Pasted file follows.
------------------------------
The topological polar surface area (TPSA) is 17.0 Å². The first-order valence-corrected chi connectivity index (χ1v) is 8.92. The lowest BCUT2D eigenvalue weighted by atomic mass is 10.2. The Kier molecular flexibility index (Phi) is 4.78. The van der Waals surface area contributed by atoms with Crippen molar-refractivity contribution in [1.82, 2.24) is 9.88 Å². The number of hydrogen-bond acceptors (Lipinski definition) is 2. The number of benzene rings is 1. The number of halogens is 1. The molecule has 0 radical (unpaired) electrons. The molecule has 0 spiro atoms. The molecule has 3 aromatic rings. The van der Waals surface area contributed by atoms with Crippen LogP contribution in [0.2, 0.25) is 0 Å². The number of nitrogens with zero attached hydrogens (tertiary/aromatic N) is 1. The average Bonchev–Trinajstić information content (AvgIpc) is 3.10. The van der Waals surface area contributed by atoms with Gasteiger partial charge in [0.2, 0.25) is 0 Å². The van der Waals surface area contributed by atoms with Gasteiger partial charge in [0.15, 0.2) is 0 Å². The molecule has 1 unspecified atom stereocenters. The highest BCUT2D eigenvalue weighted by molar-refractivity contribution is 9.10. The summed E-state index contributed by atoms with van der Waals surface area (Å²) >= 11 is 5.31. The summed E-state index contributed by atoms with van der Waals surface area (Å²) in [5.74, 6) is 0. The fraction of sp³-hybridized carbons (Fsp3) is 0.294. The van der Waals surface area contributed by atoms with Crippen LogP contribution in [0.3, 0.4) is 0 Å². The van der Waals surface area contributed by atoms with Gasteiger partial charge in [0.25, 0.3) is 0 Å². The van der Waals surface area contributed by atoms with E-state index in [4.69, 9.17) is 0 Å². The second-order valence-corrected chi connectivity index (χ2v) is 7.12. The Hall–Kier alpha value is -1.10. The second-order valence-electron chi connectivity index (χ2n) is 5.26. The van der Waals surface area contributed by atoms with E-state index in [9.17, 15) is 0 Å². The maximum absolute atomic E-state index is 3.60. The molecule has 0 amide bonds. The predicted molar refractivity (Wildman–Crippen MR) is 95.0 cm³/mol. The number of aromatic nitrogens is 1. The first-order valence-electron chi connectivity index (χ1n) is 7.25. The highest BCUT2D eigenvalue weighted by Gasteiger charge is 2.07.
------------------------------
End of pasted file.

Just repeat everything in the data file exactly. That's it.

The topological polar surface area (TPSA) is 17.0 Å². The first-order valence-corrected chi connectivity index (χ1v) is 8.92. The lowest BCUT2D eigenvalue weighted by atomic mass is 10.2. The Kier molecular flexibility index (Phi) is 4.78. The van der Waals surface area contributed by atoms with Crippen molar-refractivity contribution in [1.82, 2.24) is 9.88 Å². The number of hydrogen-bond acceptors (Lipinski definition) is 2. The number of benzene rings is 1. The number of halogens is 1. The molecule has 0 radical (unpaired) electrons. The molecule has 0 spiro atoms. The molecule has 3 aromatic rings. The van der Waals surface area contributed by atoms with Crippen LogP contribution in [0.2, 0.25) is 0 Å². The number of nitrogens with zero attached hydrogens (tertiary/aromatic N) is 1. The average Bonchev–Trinajstić information content (AvgIpc) is 3.10. The van der Waals surface area contributed by atoms with Gasteiger partial charge in [0.2, 0.25) is 0 Å². The van der Waals surface area contributed by atoms with Gasteiger partial charge in [0.15, 0.2) is 0 Å². The molecule has 1 unspecified atom stereocenters. The highest BCUT2D eigenvalue weighted by molar-refractivity contribution is 9.10. The summed E-state index contributed by atoms with van der Waals surface area (Å²) >= 11 is 5.31. The summed E-state index contributed by atoms with van der Waals surface area (Å²) in [5.74, 6) is 0. The fraction of sp³-hybridized carbons (Fsp3) is 0.294. The van der Waals surface area contributed by atoms with Crippen LogP contribution in [0.3, 0.4) is 0 Å². The van der Waals surface area contributed by atoms with Gasteiger partial charge in [0.25, 0.3) is 0 Å². The van der Waals surface area contributed by atoms with E-state index in [4.69, 9.17) is 0 Å². The second-order valence-corrected chi connectivity index (χ2v) is 7.12. The Hall–Kier alpha value is -1.10. The second-order valence-electron chi connectivity index (χ2n) is 5.26. The van der Waals surface area contributed by atoms with E-state index in [9.17, 15) is 0 Å². The maximum absolute atomic E-state index is 3.60. The molecule has 0 amide bonds. The predicted molar refractivity (Wildman–Crippen MR) is 95.0 cm³/mol. The number of aromatic nitrogens is 1. The first-order valence-electron chi connectivity index (χ1n) is 7.25. The highest BCUT2D eigenvalue weighted by Gasteiger charge is 2.07.